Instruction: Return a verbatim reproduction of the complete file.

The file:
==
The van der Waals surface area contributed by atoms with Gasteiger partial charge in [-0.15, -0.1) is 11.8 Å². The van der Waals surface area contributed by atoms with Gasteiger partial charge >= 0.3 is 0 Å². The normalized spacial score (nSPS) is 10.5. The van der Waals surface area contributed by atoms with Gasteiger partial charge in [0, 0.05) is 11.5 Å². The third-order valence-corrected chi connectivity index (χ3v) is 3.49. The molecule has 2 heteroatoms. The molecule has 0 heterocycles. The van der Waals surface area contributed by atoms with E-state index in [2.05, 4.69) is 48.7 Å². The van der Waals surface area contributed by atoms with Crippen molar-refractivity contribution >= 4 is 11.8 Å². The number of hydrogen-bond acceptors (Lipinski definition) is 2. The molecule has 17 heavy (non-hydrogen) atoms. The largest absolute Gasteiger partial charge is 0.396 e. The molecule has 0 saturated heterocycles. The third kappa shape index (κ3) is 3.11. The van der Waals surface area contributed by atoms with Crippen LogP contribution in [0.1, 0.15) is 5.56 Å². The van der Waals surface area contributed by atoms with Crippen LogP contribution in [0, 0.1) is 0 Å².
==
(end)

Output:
The van der Waals surface area contributed by atoms with Gasteiger partial charge in [-0.15, -0.1) is 11.8 Å². The van der Waals surface area contributed by atoms with Gasteiger partial charge >= 0.3 is 0 Å². The normalized spacial score (nSPS) is 10.5. The van der Waals surface area contributed by atoms with Gasteiger partial charge in [0, 0.05) is 11.5 Å². The third-order valence-corrected chi connectivity index (χ3v) is 3.49. The molecule has 2 heteroatoms. The molecule has 0 heterocycles. The van der Waals surface area contributed by atoms with E-state index in [2.05, 4.69) is 48.7 Å². The van der Waals surface area contributed by atoms with Crippen molar-refractivity contribution >= 4 is 11.8 Å². The number of hydrogen-bond acceptors (Lipinski definition) is 2. The molecule has 17 heavy (non-hydrogen) atoms. The largest absolute Gasteiger partial charge is 0.396 e. The molecule has 0 saturated heterocycles. The third kappa shape index (κ3) is 3.11. The van der Waals surface area contributed by atoms with Crippen LogP contribution in [0.1, 0.15) is 5.56 Å². The van der Waals surface area contributed by atoms with Crippen LogP contribution in [0, 0.1) is 0 Å².